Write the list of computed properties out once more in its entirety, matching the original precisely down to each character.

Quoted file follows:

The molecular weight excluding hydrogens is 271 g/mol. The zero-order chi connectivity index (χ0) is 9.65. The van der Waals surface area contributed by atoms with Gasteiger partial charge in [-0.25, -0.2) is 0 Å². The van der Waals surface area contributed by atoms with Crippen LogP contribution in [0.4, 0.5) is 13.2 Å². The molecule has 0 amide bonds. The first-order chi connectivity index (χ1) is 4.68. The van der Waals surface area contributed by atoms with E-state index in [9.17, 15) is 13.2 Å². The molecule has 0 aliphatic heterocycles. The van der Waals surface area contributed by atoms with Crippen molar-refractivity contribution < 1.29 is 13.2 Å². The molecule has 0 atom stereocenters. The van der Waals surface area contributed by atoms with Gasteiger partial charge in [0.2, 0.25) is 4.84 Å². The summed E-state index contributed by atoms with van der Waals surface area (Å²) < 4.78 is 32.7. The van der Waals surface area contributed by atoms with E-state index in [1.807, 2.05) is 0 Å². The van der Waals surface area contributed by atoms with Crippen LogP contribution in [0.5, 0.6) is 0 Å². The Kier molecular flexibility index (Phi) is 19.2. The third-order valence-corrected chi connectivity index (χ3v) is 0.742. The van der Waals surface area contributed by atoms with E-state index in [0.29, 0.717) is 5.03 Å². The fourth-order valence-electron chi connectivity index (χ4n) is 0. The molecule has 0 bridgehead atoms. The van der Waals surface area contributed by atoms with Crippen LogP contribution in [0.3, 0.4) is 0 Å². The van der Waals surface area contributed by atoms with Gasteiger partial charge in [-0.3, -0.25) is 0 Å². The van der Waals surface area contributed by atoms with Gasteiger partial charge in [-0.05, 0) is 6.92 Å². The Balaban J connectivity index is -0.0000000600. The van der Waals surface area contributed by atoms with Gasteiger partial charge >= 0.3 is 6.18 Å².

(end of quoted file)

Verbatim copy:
The molecular weight excluding hydrogens is 271 g/mol. The zero-order chi connectivity index (χ0) is 9.65. The van der Waals surface area contributed by atoms with Gasteiger partial charge in [-0.25, -0.2) is 0 Å². The van der Waals surface area contributed by atoms with Crippen LogP contribution in [0.4, 0.5) is 13.2 Å². The molecule has 0 amide bonds. The first-order chi connectivity index (χ1) is 4.68. The van der Waals surface area contributed by atoms with E-state index in [9.17, 15) is 13.2 Å². The molecule has 0 aliphatic heterocycles. The van der Waals surface area contributed by atoms with Crippen molar-refractivity contribution < 1.29 is 13.2 Å². The molecule has 0 atom stereocenters. The van der Waals surface area contributed by atoms with Gasteiger partial charge in [0.2, 0.25) is 4.84 Å². The summed E-state index contributed by atoms with van der Waals surface area (Å²) < 4.78 is 32.7. The van der Waals surface area contributed by atoms with E-state index in [1.807, 2.05) is 0 Å². The van der Waals surface area contributed by atoms with Crippen LogP contribution in [0.5, 0.6) is 0 Å². The Kier molecular flexibility index (Phi) is 19.2. The third-order valence-corrected chi connectivity index (χ3v) is 0.742. The van der Waals surface area contributed by atoms with E-state index in [0.29, 0.717) is 5.03 Å². The fourth-order valence-electron chi connectivity index (χ4n) is 0. The molecule has 0 bridgehead atoms. The van der Waals surface area contributed by atoms with Crippen LogP contribution in [0.3, 0.4) is 0 Å². The van der Waals surface area contributed by atoms with Gasteiger partial charge in [-0.3, -0.25) is 0 Å². The van der Waals surface area contributed by atoms with Gasteiger partial charge in [-0.05, 0) is 6.92 Å². The Balaban J connectivity index is -0.0000000600. The van der Waals surface area contributed by atoms with Gasteiger partial charge >= 0.3 is 6.18 Å².